Given she is not a household name here, the film would be of marginal interest if not for the fact Westheimer is an interesting enigma. Growing up Jewish near Frankfurt in the 1930s, her parents took the wrenching decision to send their 10-year-old daughter on a Kinder Transport train to Switzerland, where she lived in an orphanage. Her parents died in the death camps.

Karola Siegel, as she was then known, went to Israel just after the war, dumping the German-sounding first name for her middle name, Ruth. After studying at the Sorbonne, she emigrated to America in 1956 with her second husband. She worked for a dollar an hour while she learnt English. She qualified as a sex therapist, married a third time and began her rise to stardom from the mid-1980s, with a radio program.

Her appearance is part of her charm. At 140 centimetres she is a pocket rocket of energy, even at 90, but there is a kernel of sorrow she keeps well hidden. Even her daughter says she has only seen her cry once. Instead, she has a relentless drive to leave her mark on the world – a legacy of having survived the Holocaust.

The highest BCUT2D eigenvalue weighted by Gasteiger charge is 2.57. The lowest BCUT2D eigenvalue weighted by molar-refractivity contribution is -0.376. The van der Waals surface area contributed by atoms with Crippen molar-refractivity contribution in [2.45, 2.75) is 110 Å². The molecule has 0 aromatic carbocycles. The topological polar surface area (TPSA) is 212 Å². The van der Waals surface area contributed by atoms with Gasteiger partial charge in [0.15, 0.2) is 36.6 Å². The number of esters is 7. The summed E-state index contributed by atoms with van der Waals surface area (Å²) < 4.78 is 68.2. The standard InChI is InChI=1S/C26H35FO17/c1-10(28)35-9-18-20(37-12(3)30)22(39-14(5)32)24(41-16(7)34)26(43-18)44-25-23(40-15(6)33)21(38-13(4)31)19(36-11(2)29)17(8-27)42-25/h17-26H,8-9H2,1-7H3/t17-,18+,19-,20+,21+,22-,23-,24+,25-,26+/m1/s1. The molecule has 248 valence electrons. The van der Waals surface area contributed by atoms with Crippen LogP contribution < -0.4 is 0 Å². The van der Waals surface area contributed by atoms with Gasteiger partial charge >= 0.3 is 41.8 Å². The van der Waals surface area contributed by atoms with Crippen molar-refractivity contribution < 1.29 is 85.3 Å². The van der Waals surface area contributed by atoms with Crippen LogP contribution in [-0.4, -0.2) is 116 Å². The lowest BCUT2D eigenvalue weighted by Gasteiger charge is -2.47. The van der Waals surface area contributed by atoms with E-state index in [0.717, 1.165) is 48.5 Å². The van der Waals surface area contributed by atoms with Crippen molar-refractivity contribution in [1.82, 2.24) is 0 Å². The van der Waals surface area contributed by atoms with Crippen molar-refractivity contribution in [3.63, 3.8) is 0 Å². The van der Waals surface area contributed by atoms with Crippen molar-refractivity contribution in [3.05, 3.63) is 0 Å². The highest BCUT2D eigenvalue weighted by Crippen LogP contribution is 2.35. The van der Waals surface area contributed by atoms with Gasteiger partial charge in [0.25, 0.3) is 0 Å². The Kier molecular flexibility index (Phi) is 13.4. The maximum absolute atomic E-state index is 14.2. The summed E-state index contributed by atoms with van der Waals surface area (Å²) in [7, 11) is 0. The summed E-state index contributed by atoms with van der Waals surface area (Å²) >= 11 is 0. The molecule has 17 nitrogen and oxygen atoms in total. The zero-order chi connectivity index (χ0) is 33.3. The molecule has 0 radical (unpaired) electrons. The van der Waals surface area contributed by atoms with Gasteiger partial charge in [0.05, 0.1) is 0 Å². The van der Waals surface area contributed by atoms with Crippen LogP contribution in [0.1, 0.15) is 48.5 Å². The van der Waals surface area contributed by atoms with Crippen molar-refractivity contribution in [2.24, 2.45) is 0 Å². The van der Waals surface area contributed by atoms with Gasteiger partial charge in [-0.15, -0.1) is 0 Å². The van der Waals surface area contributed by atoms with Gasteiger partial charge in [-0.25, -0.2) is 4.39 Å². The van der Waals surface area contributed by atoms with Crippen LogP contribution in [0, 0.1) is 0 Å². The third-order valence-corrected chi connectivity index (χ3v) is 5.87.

The film is pedestrian, even if she is not. Westheimer has great reserves of humour and strength, which explains some of her success. She is unembarrassed by any question, in a country that blushes at the mention of the word “toilet”. She is forthright and outspoken, yet she refuses to call herself a feminist or talk politics, even when her grandchildren point out her commitment to feminist ideals and progressive causes.

The director never quite gets her to sit still and talk seriously about herself. She is good at deflecting those who want to pry and that’s a problem for the film. If we’re going to go 100 minutes with this remarkable old lady, a little depth is pretty much required. It turns out you can ask Dr Ruth about anything – except perhaps herself.



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